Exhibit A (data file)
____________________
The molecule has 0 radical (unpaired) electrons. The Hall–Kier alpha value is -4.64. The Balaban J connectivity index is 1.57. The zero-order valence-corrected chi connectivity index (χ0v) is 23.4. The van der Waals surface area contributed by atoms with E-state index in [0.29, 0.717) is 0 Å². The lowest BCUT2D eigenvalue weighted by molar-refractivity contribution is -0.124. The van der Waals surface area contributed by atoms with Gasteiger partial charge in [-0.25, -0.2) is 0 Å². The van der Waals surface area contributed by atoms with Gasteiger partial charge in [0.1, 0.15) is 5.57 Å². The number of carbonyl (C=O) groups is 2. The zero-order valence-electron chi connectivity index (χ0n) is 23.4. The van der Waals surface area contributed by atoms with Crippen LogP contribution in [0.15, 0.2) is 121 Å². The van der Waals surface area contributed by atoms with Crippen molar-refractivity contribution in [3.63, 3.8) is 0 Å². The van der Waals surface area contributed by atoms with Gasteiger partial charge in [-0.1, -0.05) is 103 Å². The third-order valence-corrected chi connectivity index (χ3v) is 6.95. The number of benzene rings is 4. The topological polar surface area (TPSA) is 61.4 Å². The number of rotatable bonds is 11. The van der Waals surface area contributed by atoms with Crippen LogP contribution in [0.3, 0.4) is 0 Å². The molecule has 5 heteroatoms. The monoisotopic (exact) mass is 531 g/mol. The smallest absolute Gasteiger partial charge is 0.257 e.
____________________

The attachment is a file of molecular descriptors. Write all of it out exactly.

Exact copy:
The molecule has 0 radical (unpaired) electrons. The Hall–Kier alpha value is -4.64. The Balaban J connectivity index is 1.57. The zero-order valence-corrected chi connectivity index (χ0v) is 23.4. The van der Waals surface area contributed by atoms with E-state index in [0.29, 0.717) is 0 Å². The lowest BCUT2D eigenvalue weighted by molar-refractivity contribution is -0.124. The van der Waals surface area contributed by atoms with Gasteiger partial charge in [-0.25, -0.2) is 0 Å². The van der Waals surface area contributed by atoms with Gasteiger partial charge in [0.1, 0.15) is 5.57 Å². The number of carbonyl (C=O) groups is 2. The zero-order valence-electron chi connectivity index (χ0n) is 23.4. The van der Waals surface area contributed by atoms with Crippen LogP contribution in [0.15, 0.2) is 121 Å². The van der Waals surface area contributed by atoms with Crippen molar-refractivity contribution in [3.63, 3.8) is 0 Å². The van der Waals surface area contributed by atoms with Gasteiger partial charge in [-0.1, -0.05) is 103 Å². The third-order valence-corrected chi connectivity index (χ3v) is 6.95. The number of benzene rings is 4. The topological polar surface area (TPSA) is 61.4 Å². The number of rotatable bonds is 11. The van der Waals surface area contributed by atoms with Crippen LogP contribution in [0.3, 0.4) is 0 Å². The molecule has 5 heteroatoms. The monoisotopic (exact) mass is 531 g/mol. The smallest absolute Gasteiger partial charge is 0.257 e.